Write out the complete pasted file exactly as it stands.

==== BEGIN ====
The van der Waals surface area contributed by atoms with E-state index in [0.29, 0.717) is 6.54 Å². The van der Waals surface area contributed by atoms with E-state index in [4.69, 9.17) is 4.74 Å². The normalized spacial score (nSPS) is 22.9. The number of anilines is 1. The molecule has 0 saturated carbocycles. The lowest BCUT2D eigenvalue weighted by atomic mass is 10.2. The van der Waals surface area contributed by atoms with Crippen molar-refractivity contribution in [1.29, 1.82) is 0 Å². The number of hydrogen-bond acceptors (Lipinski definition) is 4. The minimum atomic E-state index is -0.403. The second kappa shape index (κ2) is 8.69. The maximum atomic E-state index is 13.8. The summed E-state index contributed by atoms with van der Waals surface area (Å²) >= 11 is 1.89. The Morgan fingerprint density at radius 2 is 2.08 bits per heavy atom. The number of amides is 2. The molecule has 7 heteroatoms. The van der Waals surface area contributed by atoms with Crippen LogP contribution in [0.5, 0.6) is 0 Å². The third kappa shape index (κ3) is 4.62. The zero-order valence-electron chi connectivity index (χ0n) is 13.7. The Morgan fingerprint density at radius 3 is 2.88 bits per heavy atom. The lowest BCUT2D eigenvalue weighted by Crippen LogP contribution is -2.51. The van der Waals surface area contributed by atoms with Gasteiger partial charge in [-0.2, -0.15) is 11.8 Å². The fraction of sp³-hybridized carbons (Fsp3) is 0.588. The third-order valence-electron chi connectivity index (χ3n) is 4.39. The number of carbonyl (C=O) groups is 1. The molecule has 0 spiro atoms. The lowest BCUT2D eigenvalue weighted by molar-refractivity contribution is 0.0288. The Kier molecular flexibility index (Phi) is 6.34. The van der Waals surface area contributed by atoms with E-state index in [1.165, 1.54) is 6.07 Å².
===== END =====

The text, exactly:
The van der Waals surface area contributed by atoms with E-state index in [0.29, 0.717) is 6.54 Å². The van der Waals surface area contributed by atoms with E-state index in [4.69, 9.17) is 4.74 Å². The normalized spacial score (nSPS) is 22.9. The number of anilines is 1. The molecule has 0 saturated carbocycles. The lowest BCUT2D eigenvalue weighted by atomic mass is 10.2. The van der Waals surface area contributed by atoms with Crippen molar-refractivity contribution in [1.29, 1.82) is 0 Å². The number of hydrogen-bond acceptors (Lipinski definition) is 4. The minimum atomic E-state index is -0.403. The second kappa shape index (κ2) is 8.69. The maximum atomic E-state index is 13.8. The summed E-state index contributed by atoms with van der Waals surface area (Å²) >= 11 is 1.89. The Morgan fingerprint density at radius 2 is 2.08 bits per heavy atom. The number of amides is 2. The molecule has 7 heteroatoms. The van der Waals surface area contributed by atoms with Crippen LogP contribution in [0.5, 0.6) is 0 Å². The third kappa shape index (κ3) is 4.62. The zero-order valence-electron chi connectivity index (χ0n) is 13.7. The Morgan fingerprint density at radius 3 is 2.88 bits per heavy atom. The lowest BCUT2D eigenvalue weighted by Crippen LogP contribution is -2.51. The van der Waals surface area contributed by atoms with Gasteiger partial charge in [-0.2, -0.15) is 11.8 Å². The fraction of sp³-hybridized carbons (Fsp3) is 0.588. The third-order valence-electron chi connectivity index (χ3n) is 4.39. The number of carbonyl (C=O) groups is 1. The molecule has 0 spiro atoms. The lowest BCUT2D eigenvalue weighted by molar-refractivity contribution is 0.0288. The Kier molecular flexibility index (Phi) is 6.34. The van der Waals surface area contributed by atoms with E-state index in [1.165, 1.54) is 6.07 Å².